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Insurgents On The Ropes As Children Enjoy Boxing Club.

March 20, 2011

Afghan children in Helmand’s Nad-e Ali district have been flocking in their droves to take up what, to them, is a very unusual new pastime – boxing.

Shropshire-based soldiers from 1st Battalion The Royal Irish Regiment, who are working alongside the Afghan National Army to provide security in the area, have opened a boxing club in the village of Noorzo Kalay.

Rgr Billy Ball practices with local boy Ismad.

The initiative, which has proved hugely popular amongst local families, was the brainchild of Ranger Billy Ball, a 32-year-old Territorial Army soldier from Newtown Abbey, Belfast. An experienced boxer and qualified boxing coach in Northern Ireland, he has led the coaching and organised games between the children.

Scenes like this are a sure sign that insurgent influence in the area has been crushed, and that local people are happy to associate with Afghan forces and their ISAF partners without fear of intimidation from the enemy.

At the first class, 16 boys turned up, and quickly picked up the sparring techniques that they were shown. By the second session, word had spread and 40 youngsters arrived

Captain Jeffrey Herbert, spokesman for 1st Battalion The Royal Irish Regiment, said:

“The security situation has greatly improved in Noorzo since the arrival of our soldiers, and it is a very visible change in the perceptions of the locals towards us which has left to this opportunity.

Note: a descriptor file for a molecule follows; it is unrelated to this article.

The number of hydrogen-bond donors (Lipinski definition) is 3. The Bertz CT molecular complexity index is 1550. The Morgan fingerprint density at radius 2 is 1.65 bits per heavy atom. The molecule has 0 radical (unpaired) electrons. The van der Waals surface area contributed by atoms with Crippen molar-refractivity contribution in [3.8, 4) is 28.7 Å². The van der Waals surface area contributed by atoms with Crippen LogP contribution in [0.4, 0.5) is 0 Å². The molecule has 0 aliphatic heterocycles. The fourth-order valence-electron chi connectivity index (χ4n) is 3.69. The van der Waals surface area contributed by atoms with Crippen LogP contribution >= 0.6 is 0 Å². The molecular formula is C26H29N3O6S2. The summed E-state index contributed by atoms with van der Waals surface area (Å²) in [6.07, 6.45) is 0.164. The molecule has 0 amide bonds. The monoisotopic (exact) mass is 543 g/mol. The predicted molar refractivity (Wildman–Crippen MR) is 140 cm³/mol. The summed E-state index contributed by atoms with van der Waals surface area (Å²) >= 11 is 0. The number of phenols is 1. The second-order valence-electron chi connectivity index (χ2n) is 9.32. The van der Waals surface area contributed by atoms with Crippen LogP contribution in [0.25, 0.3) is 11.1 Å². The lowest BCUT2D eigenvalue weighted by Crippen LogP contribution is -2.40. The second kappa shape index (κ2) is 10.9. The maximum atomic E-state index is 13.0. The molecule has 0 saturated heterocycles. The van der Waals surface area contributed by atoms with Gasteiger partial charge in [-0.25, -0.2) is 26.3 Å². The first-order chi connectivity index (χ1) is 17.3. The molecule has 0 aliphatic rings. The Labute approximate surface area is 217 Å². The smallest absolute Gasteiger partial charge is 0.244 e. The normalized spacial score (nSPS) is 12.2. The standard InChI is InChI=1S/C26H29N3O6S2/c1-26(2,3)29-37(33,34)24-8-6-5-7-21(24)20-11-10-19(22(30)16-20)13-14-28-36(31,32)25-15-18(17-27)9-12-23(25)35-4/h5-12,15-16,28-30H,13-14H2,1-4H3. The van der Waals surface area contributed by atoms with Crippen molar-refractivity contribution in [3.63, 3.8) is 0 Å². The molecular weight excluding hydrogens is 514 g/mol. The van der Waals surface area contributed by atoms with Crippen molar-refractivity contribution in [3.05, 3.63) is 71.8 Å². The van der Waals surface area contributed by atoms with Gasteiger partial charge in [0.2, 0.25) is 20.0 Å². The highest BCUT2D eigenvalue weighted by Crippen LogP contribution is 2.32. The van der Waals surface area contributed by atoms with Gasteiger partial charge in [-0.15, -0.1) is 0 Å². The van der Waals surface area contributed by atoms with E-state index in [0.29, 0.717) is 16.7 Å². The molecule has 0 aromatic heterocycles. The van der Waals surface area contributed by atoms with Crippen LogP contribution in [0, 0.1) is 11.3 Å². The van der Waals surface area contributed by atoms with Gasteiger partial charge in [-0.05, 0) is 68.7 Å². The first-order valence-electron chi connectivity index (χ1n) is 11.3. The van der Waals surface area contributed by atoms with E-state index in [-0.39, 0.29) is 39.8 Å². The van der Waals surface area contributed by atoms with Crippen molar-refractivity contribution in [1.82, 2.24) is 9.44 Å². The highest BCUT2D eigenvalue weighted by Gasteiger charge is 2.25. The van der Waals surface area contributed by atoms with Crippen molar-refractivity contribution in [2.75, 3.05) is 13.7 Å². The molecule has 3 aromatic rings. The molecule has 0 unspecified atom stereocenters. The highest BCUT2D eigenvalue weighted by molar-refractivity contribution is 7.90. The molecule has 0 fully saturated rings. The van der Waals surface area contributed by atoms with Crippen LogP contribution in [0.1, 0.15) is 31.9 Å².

“The school in Noorzo is not yet back up and running, since being destroyed by the insurgents – in light of that, Ranger Billy Ball came up with the idea of offering children something to do by teaching them the sport of boxing. Some of the children are real naturals and we all hope that the ‘Billy Ball Boxing Club’ will continue in Noorzo long after the Royal Irish return home.”

Rgr Billy Ball (left) and an interpreter demonstrate the straight jab.

Ranger Billy Ball said:

“From my experience back in Northern Ireland, I have found boxing to be unique amongst sports in its ability to bridge the divide amongst communities, so it seemed the ideal sport to introduce to the people of Noorzo.

“The boxing training has already broken down barriers between ourselves and local Afghans, and that has had a knock-on effect on how we work together when it comes to maintaining security here.”

Amanullah, one of the Village Elders, said:

“This training is giving the boys a much-needed release of energy, teaching them respect and discipline and giving them something to occupy them during the day. My village is grateful to Billy for giving the children this opportunity.”

Ismad, a local boy who has taken part in the sessions, said:

“This is good because it is fun and there is nothing else to do in Noorzo. With our new boxing team one day we could all be champions.”

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